The Toffees spent Christmas in 14th position in the Premier League, yet finished the season a respectable seventh. This was remarkably similar to last season, when it was 15th and eighth at the same stages. It’s tempting to suggest David Moyes would accept what seems the natural progression of 13th then sixth next year, but the reality is he’d probably rather do without the early-season stress.

Ironically, two of the highlights of Everton’s league season came in that first half of the campaign; a 2-0 home win over city rivals Liverpool and an incredible 3-3 draw at home to Manchester United - a match in which the Toffees had trailed 3-1 going into injury time, only to be saved by late (and even later) goals from Tim Cahill and Mikel Arteta.

While their league campaign generally went from despair to relative joy, their experiences in the cups were quite the opposite. Having knocked holders Chelsea out of the FA Cup at Stamford Bridge, Everton succumbed to a shock defeat at home to Championship Reading in the next round, while they followed an 5-1 League Cup mauling of Huddersfield with a penalty shoot-out defeat at Brentford.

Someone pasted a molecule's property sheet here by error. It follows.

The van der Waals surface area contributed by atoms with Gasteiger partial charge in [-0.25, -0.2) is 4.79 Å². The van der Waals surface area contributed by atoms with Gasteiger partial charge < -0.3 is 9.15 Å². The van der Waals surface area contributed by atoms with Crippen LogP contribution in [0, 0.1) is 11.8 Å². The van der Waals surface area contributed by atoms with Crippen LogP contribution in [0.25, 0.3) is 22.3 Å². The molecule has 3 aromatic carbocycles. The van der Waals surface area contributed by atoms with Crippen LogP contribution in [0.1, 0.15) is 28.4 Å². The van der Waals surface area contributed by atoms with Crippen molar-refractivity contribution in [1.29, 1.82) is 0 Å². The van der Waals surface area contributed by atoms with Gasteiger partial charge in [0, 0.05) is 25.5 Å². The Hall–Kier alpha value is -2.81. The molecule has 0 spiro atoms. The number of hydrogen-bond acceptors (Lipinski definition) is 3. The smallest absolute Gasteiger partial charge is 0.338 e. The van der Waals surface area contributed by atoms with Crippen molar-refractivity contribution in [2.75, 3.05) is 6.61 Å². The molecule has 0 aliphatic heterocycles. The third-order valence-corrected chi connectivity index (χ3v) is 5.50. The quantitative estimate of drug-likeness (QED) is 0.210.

Everton’s financial battles are perhaps best underlined by their forward line. With Yakubu farmed out to Leicester, the goalscoring burden was left on the shoulders of Louis Saha - a player sadly perennially plagued by injury, and Jermaine Beckford - before this season untried at Premier League level. The former arrived for a ’nominal fee’, the latter on a free transfer. Both impressed in patches, but ultimately only mustered 15 goals between them.

The sad reality for the Goodison Park club is that it will be almost impossible for the Toffees to compete with the top five or six clubs in the Premier League under their current financial constraints. While the fans will therefore reflect on a job eventually well done in the league, they will surely see their cup exits as two good opportunities missed.

STAR MAN Leighton Baines. Curiously omitted from the PFA’s team of the season, Baines was perhaps the stand-out fullback of the entire Premier League. Everton will hope his roots at the club are deep enough to prevent him being unearthed by a Champions League side.